One of the patterns that we’ve all experienced now for (going on) decades is the ritual coffee, beer, Gatorade, Coca-Colas, beer, or smoking that comes after a session with the homies. It gives everyone a chance to chill out and take stock of what just happened. Mostly, people recall the tricks they did, or congratulate their fellows for a job well done on certain things.
Words: Frank Stoner Background photo: Tooeasy Malaga Crew checking clips, shot by Mike Simpson
Photo of the Colorado Crew by Cletus Kuhn
In other situations, you may spend a minute ribbing a guy who “counted” something that really should have been done better. In any case, this sort of ritual “debriefing” is worth noting because it reminds us of two things.
First, it reminds us that rollerblading and activities like it are really social behaviors. It’s easy to get caught up in all the minutia of rollerblading and lose sight of this fact. Gorillas sit and pick lice out of each other’s fur, rollerbladers recount who did a really good job on the ramp today. The two really aren’t different.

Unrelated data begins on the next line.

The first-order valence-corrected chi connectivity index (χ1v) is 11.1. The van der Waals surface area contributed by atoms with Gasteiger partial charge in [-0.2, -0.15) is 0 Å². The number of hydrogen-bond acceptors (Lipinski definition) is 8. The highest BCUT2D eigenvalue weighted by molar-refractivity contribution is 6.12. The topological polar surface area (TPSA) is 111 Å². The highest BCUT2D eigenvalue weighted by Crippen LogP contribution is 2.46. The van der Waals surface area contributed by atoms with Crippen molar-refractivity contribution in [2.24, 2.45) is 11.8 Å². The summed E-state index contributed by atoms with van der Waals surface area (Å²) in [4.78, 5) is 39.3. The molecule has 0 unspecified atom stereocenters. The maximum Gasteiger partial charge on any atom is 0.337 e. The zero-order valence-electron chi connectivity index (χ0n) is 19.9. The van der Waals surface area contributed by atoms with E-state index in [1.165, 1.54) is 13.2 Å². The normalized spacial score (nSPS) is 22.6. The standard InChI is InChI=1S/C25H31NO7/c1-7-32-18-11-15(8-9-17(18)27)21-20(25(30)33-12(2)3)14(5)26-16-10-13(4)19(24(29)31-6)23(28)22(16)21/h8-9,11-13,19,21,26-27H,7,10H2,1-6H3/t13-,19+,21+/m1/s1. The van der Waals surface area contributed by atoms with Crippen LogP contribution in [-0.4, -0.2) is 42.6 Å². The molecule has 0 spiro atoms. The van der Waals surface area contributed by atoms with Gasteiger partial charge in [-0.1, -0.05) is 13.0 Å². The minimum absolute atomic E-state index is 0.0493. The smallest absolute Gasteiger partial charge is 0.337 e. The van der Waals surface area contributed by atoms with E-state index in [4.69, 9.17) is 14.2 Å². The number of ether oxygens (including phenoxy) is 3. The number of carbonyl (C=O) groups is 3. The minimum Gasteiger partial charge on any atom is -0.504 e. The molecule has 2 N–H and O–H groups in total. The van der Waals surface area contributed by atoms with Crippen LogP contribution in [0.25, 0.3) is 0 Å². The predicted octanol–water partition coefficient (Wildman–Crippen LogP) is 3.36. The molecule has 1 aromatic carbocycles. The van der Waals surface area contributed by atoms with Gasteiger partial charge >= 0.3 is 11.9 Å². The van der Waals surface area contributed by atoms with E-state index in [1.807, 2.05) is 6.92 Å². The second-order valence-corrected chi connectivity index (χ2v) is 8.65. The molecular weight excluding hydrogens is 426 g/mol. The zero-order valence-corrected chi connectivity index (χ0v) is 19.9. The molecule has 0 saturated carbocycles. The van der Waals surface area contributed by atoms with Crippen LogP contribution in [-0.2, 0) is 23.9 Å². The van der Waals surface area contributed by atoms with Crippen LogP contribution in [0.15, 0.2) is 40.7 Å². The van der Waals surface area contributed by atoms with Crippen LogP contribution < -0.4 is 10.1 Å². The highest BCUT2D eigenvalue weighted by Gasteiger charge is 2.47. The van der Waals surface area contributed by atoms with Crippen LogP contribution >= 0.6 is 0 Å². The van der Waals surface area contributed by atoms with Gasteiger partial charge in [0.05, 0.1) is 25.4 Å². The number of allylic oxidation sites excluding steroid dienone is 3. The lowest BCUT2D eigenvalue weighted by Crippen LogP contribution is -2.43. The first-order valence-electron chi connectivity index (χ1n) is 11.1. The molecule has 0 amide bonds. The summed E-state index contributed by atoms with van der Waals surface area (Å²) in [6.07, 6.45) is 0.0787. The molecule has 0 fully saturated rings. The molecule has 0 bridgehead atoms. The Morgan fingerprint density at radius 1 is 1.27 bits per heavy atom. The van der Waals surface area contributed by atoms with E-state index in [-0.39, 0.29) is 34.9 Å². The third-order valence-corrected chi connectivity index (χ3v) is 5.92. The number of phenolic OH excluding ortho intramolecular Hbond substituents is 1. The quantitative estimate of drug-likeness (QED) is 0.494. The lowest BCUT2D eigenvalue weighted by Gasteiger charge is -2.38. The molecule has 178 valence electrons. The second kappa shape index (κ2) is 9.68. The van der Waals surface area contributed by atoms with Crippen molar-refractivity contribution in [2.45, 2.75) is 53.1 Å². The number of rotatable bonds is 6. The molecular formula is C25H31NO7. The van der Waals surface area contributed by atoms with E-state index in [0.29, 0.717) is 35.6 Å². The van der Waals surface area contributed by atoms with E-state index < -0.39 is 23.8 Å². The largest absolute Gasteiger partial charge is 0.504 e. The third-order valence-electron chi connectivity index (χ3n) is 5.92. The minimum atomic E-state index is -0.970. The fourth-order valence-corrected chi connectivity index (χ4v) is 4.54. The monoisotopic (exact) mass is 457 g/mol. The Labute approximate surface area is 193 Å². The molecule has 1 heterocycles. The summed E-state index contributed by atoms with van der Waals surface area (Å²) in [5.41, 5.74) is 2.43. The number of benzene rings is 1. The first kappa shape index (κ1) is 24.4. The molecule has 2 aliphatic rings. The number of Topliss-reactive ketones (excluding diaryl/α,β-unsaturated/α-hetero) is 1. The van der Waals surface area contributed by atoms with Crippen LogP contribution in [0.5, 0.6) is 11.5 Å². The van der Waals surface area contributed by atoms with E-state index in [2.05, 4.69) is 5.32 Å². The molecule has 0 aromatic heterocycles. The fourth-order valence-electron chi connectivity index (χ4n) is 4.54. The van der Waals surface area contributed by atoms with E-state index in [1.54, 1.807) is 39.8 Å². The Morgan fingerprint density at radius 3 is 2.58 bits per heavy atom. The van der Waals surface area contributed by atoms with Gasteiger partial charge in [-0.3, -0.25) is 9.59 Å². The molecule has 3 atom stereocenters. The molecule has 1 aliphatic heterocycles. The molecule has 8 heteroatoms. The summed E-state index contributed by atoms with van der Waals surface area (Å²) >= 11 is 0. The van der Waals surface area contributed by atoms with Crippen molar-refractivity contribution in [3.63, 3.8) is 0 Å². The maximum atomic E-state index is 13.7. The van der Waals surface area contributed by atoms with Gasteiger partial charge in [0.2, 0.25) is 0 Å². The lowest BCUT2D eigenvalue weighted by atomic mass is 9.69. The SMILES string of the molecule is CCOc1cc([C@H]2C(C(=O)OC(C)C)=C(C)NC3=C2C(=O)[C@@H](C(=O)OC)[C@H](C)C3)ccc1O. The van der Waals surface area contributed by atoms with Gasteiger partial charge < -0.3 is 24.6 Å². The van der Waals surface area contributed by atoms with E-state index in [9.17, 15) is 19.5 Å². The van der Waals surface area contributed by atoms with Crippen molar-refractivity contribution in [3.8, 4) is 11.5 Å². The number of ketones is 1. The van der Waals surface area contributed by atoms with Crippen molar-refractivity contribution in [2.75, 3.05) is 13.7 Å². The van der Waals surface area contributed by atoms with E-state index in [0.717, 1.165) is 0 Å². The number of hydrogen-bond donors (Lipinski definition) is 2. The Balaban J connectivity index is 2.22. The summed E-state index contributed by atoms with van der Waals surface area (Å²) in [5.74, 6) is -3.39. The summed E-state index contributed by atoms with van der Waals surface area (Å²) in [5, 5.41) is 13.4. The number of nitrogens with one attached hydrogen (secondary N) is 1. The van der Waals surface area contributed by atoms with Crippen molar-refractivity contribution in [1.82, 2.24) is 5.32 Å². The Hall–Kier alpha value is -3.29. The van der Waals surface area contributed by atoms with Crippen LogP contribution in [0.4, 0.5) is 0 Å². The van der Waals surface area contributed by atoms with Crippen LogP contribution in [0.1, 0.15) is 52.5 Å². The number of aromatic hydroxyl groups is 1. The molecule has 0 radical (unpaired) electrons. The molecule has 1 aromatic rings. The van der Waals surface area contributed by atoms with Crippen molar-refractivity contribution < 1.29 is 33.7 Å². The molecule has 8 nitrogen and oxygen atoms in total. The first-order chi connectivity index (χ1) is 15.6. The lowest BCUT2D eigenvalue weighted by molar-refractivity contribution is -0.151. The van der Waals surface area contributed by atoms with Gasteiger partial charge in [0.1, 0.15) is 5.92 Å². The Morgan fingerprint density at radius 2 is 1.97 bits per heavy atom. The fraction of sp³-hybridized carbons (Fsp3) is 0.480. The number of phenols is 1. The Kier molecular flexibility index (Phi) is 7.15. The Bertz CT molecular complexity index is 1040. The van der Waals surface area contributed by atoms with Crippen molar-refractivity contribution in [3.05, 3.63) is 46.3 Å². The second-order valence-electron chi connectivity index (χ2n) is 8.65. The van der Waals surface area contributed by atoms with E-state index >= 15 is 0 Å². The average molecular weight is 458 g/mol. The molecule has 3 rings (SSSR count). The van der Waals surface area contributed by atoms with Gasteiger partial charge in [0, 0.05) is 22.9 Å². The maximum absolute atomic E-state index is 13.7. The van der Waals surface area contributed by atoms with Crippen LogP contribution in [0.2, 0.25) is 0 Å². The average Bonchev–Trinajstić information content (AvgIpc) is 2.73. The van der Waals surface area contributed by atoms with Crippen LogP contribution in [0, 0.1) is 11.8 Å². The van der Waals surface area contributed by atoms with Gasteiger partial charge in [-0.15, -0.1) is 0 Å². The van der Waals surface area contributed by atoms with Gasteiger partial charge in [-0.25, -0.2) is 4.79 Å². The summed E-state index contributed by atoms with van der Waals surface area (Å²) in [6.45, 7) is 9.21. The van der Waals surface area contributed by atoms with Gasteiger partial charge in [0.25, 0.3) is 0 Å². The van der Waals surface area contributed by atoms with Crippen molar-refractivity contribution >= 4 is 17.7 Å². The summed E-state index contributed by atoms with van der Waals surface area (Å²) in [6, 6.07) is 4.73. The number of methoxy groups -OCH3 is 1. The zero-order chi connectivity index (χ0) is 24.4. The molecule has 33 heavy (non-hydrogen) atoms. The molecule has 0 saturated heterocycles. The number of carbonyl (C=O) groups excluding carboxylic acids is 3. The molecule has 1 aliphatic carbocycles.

A second thing that’s noteworthy, and something that linguists–like myself–need to be reminded of occasionally, is that language doesn’t hold any sort of supremacy among the categories of human experience.
Language plays an enormous role in the practice of being a human, but, fundamentally, language is just a specific kind of human behavior–and instances like “the debriefing” is a good reminder of this. To put it another way, language is always subject to culture, not the other way around.
It’d be interesting to see what rollerblading would look like without the after-skate hang out, because to eliminate the debriefing would–in many ways–be the same as eliminating the social aspects of rollerblading altogether. Even though it happens in a solitary way sometimes, it seems to me that talk about rollerblading is about as a big a thing as the rollerblading itself.
Just wanted to share that with you. Thanks so much for reading. Let me know what you think about rollerblading as a social practice next time you see me on the interwebz. And, as always, thanks for your consideration!